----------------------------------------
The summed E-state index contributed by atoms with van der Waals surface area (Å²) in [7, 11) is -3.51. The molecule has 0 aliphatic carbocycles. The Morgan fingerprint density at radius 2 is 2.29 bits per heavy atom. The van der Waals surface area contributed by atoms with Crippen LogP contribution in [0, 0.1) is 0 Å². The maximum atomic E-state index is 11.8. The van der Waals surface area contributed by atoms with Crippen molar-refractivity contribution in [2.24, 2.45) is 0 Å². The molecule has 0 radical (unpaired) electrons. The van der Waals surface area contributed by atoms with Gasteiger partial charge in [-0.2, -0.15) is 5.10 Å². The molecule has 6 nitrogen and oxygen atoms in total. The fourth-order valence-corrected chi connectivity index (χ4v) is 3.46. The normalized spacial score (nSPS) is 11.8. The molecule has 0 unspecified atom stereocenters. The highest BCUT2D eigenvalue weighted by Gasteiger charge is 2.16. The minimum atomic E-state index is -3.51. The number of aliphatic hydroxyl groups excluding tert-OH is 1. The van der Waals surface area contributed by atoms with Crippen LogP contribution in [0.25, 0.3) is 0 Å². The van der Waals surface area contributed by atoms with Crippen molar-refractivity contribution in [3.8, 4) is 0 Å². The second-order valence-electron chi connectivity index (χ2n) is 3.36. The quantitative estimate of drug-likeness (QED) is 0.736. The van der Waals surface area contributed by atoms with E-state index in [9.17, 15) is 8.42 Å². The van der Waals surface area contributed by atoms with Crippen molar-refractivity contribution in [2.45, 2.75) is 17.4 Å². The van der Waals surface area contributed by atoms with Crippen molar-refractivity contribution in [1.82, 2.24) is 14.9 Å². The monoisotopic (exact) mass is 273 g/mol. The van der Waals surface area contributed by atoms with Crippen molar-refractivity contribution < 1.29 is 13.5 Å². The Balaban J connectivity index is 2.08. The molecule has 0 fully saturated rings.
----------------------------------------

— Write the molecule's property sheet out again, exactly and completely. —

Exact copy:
The summed E-state index contributed by atoms with van der Waals surface area (Å²) in [7, 11) is -3.51. The molecule has 0 aliphatic carbocycles. The Morgan fingerprint density at radius 2 is 2.29 bits per heavy atom. The van der Waals surface area contributed by atoms with Crippen LogP contribution in [0, 0.1) is 0 Å². The maximum atomic E-state index is 11.8. The van der Waals surface area contributed by atoms with Crippen molar-refractivity contribution in [2.24, 2.45) is 0 Å². The molecule has 0 radical (unpaired) electrons. The van der Waals surface area contributed by atoms with Gasteiger partial charge in [-0.2, -0.15) is 5.10 Å². The molecule has 6 nitrogen and oxygen atoms in total. The fourth-order valence-corrected chi connectivity index (χ4v) is 3.46. The normalized spacial score (nSPS) is 11.8. The molecule has 0 unspecified atom stereocenters. The highest BCUT2D eigenvalue weighted by Gasteiger charge is 2.16. The minimum atomic E-state index is -3.51. The number of aliphatic hydroxyl groups excluding tert-OH is 1. The van der Waals surface area contributed by atoms with Crippen LogP contribution in [0.25, 0.3) is 0 Å². The van der Waals surface area contributed by atoms with Crippen molar-refractivity contribution in [3.8, 4) is 0 Å². The second-order valence-electron chi connectivity index (χ2n) is 3.36. The quantitative estimate of drug-likeness (QED) is 0.736. The van der Waals surface area contributed by atoms with E-state index in [9.17, 15) is 8.42 Å². The van der Waals surface area contributed by atoms with Crippen molar-refractivity contribution in [2.45, 2.75) is 17.4 Å². The van der Waals surface area contributed by atoms with Crippen molar-refractivity contribution in [1.82, 2.24) is 14.9 Å². The monoisotopic (exact) mass is 273 g/mol. The van der Waals surface area contributed by atoms with Crippen molar-refractivity contribution < 1.29 is 13.5 Å². The Balaban J connectivity index is 2.08. The molecule has 0 fully saturated rings.